Vattenfall and E.On in dispute over Swedish NPP

7 September 2015


Sweden's Vattenfall and Germany's E.On, the co-owners of Sweden's Ringhals nuclear plant, are in dispute over the early closure of units 1 and 2.

Vattenfall, which owns 70.4% of Ringhals plant, intends to limit investment in those units from 2017, which means they can only operate until 2020. In April, Vattenfall announced that, due to declining profitability and increased costs, it had informed E.On that it planned to close Ringhals 1&2 in 2018-2020.

However, this requires the consent of E.On, which holds the remaining 29.6%, and which believes it is too early to decide on formal shutdown dates. "We agree that the pressure from taxes and the market is extremely tough, but we think it's too early today to decide the exact date of the shutdown," Jakob Holmstrom, a spokesman for E.On in Sweden, said.

Citing low Nordic power prices and high nuclear taxes, Vattenfall said Ringhals 1&2, with a total capacity of 1750MWe, are no longer profitable and should be shut to avoid costly upgrades. Torbjörn Wahlborg, head of generation at Vattenfall and chairman of the board of Ringhals, said: "The investment decision, which had to wait while talks with E.On were under way, will not be subject to review." He added, "Clearly, I wish we hadn't had to take the decision to limit investments." He noted that Ringhals 1&2 have recently been upgraded and modernised to comply with new safety requirements, but added: "The situation on the market gives us no scope for continuing to make investments which will be required in the future". However, he stressed that investment plans for Ringhals 3&4 will not be affected.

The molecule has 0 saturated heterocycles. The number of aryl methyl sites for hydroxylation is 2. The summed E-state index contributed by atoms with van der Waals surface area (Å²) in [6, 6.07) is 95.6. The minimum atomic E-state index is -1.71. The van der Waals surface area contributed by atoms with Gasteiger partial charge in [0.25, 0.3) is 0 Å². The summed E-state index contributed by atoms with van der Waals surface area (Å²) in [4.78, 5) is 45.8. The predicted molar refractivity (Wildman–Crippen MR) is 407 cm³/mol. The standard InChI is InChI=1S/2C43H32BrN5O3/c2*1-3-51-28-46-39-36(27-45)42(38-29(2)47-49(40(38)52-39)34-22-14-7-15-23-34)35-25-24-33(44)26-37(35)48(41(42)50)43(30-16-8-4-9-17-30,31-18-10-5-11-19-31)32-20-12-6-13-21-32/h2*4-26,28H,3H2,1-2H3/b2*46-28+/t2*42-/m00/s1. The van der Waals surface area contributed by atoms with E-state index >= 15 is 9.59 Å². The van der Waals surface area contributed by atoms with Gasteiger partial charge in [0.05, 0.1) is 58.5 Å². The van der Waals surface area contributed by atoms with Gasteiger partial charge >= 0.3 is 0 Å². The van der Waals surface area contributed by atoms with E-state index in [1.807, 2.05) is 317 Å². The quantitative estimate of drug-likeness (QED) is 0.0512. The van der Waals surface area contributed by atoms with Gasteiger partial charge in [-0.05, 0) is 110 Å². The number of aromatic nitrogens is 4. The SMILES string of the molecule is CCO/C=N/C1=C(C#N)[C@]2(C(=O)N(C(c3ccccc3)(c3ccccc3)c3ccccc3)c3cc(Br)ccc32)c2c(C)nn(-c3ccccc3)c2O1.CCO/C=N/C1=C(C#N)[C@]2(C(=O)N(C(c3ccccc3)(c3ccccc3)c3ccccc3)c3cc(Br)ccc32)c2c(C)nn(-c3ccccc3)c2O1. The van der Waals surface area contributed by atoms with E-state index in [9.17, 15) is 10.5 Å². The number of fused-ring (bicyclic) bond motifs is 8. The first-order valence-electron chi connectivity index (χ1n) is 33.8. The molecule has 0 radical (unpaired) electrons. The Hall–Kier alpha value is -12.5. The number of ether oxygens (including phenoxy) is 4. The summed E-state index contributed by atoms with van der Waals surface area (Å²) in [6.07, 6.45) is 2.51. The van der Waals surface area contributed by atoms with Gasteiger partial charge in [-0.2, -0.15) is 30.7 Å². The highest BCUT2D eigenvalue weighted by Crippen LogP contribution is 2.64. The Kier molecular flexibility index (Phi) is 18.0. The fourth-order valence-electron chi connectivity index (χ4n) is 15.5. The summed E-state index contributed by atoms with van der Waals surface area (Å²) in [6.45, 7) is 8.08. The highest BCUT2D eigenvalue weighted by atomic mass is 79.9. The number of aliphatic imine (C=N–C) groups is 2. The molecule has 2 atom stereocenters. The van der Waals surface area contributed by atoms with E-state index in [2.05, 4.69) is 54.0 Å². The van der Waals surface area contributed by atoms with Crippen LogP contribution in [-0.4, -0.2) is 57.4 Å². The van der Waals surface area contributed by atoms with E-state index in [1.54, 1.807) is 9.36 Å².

Holmstrom said E.On wanted to wait for possible "political developments", which could lead to lower nuclear taxes. Vattenfall says the taxes account for about a third of total costs at the reactors and make them unprofitable. Sweden will hold next parliamentary elections in 2018 and the centre-right opposition is more in favour of nuclear power. The government is also under pressure from the Swedish industry, including its metal or paper producers, who fear an early nuclear shutdown could increase power prices and lead to shortages during winter when demand is highest.

Sweden has 10 nuclear reactors which generate about 40% of its power. The two Ringhals reactors produced 7% of total electricity in 2014. Ringhals 1, an 878MWe boiling water reactor that started operating in 1976, had been due to be closed in 2026. Unit 2, an 807 MWe pressurized water reactor, began operation in 1975 and was scheduled to shut down in 2025. Ringhals 3&4 are larger PWRs that started up in the early 1980s.

 



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